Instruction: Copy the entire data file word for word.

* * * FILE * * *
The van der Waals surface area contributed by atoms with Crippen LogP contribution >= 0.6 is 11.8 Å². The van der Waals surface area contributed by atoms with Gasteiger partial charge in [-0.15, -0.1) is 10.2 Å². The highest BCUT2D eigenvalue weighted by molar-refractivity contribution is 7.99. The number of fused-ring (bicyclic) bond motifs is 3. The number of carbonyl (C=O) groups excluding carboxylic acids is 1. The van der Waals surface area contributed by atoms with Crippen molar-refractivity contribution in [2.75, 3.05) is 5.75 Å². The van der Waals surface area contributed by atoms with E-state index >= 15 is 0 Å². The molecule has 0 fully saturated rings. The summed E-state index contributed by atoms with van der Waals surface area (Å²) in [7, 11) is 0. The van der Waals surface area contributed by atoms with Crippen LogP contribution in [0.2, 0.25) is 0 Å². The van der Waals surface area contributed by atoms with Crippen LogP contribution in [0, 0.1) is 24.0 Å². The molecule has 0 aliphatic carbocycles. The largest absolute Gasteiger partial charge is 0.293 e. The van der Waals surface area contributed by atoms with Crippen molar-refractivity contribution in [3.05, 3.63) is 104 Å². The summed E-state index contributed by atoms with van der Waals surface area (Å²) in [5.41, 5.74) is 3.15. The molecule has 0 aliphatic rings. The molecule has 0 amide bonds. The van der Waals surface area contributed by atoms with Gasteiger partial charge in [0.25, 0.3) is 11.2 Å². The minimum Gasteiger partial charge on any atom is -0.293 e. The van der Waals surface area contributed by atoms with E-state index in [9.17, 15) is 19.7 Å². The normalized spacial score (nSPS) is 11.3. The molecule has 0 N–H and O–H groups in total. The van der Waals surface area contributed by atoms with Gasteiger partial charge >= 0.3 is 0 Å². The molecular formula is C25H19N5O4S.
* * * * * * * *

The van der Waals surface area contributed by atoms with Crippen LogP contribution >= 0.6 is 11.8 Å². The van der Waals surface area contributed by atoms with Gasteiger partial charge in [-0.15, -0.1) is 10.2 Å². The highest BCUT2D eigenvalue weighted by molar-refractivity contribution is 7.99. The number of fused-ring (bicyclic) bond motifs is 3. The number of carbonyl (C=O) groups excluding carboxylic acids is 1. The van der Waals surface area contributed by atoms with Crippen molar-refractivity contribution in [2.75, 3.05) is 5.75 Å². The van der Waals surface area contributed by atoms with E-state index >= 15 is 0 Å². The molecule has 0 fully saturated rings. The summed E-state index contributed by atoms with van der Waals surface area (Å²) in [7, 11) is 0. The van der Waals surface area contributed by atoms with Crippen LogP contribution in [0.2, 0.25) is 0 Å². The van der Waals surface area contributed by atoms with Crippen LogP contribution in [0, 0.1) is 24.0 Å². The molecule has 0 aliphatic carbocycles. The largest absolute Gasteiger partial charge is 0.293 e. The van der Waals surface area contributed by atoms with Crippen molar-refractivity contribution in [3.05, 3.63) is 104 Å². The summed E-state index contributed by atoms with van der Waals surface area (Å²) in [5.41, 5.74) is 3.15. The molecule has 0 aliphatic rings. The molecule has 0 amide bonds. The van der Waals surface area contributed by atoms with Gasteiger partial charge in [0.25, 0.3) is 11.2 Å². The minimum Gasteiger partial charge on any atom is -0.293 e. The van der Waals surface area contributed by atoms with E-state index in [9.17, 15) is 19.7 Å². The normalized spacial score (nSPS) is 11.3. The molecule has 0 N–H and O–H groups in total. The van der Waals surface area contributed by atoms with Gasteiger partial charge >= 0.3 is 0 Å². The molecular formula is C25H19N5O4S.